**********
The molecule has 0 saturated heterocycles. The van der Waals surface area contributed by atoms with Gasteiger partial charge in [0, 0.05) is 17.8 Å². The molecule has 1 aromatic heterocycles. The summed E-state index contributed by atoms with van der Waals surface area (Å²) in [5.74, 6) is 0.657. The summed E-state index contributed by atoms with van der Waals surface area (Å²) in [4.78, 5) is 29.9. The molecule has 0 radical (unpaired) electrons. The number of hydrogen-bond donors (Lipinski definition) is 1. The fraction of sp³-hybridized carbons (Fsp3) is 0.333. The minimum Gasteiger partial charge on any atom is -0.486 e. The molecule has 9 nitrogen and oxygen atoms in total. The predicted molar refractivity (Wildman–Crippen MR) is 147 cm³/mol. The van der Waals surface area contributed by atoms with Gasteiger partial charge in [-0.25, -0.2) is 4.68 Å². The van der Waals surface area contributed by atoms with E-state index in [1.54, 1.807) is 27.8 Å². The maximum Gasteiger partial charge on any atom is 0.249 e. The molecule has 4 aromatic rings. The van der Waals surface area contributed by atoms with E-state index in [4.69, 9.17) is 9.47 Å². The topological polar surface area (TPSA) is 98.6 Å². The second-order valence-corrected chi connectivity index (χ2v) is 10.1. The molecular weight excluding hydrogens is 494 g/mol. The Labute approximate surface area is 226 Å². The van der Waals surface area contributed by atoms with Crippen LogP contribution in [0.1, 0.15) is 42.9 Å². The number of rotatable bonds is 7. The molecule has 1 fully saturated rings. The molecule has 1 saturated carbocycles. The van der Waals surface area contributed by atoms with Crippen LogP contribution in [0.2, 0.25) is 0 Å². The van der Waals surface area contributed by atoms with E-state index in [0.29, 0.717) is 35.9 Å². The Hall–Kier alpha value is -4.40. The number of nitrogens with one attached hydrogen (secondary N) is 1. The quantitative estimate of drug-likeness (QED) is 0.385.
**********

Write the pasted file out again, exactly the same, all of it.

The molecule has 0 saturated heterocycles. The van der Waals surface area contributed by atoms with Gasteiger partial charge in [0, 0.05) is 17.8 Å². The molecule has 1 aromatic heterocycles. The summed E-state index contributed by atoms with van der Waals surface area (Å²) in [5.74, 6) is 0.657. The summed E-state index contributed by atoms with van der Waals surface area (Å²) in [4.78, 5) is 29.9. The molecule has 0 radical (unpaired) electrons. The number of hydrogen-bond donors (Lipinski definition) is 1. The fraction of sp³-hybridized carbons (Fsp3) is 0.333. The minimum Gasteiger partial charge on any atom is -0.486 e. The molecule has 9 nitrogen and oxygen atoms in total. The predicted molar refractivity (Wildman–Crippen MR) is 147 cm³/mol. The van der Waals surface area contributed by atoms with Gasteiger partial charge in [-0.25, -0.2) is 4.68 Å². The van der Waals surface area contributed by atoms with E-state index in [1.54, 1.807) is 27.8 Å². The maximum Gasteiger partial charge on any atom is 0.249 e. The molecule has 4 aromatic rings. The van der Waals surface area contributed by atoms with E-state index in [4.69, 9.17) is 9.47 Å². The topological polar surface area (TPSA) is 98.6 Å². The second-order valence-corrected chi connectivity index (χ2v) is 10.1. The molecular weight excluding hydrogens is 494 g/mol. The Labute approximate surface area is 226 Å². The van der Waals surface area contributed by atoms with Crippen LogP contribution in [0.1, 0.15) is 42.9 Å². The number of rotatable bonds is 7. The molecule has 1 fully saturated rings. The molecule has 1 saturated carbocycles. The van der Waals surface area contributed by atoms with Crippen LogP contribution in [0.2, 0.25) is 0 Å². The van der Waals surface area contributed by atoms with E-state index in [0.29, 0.717) is 35.9 Å². The Hall–Kier alpha value is -4.40. The number of nitrogens with one attached hydrogen (secondary N) is 1. The quantitative estimate of drug-likeness (QED) is 0.385.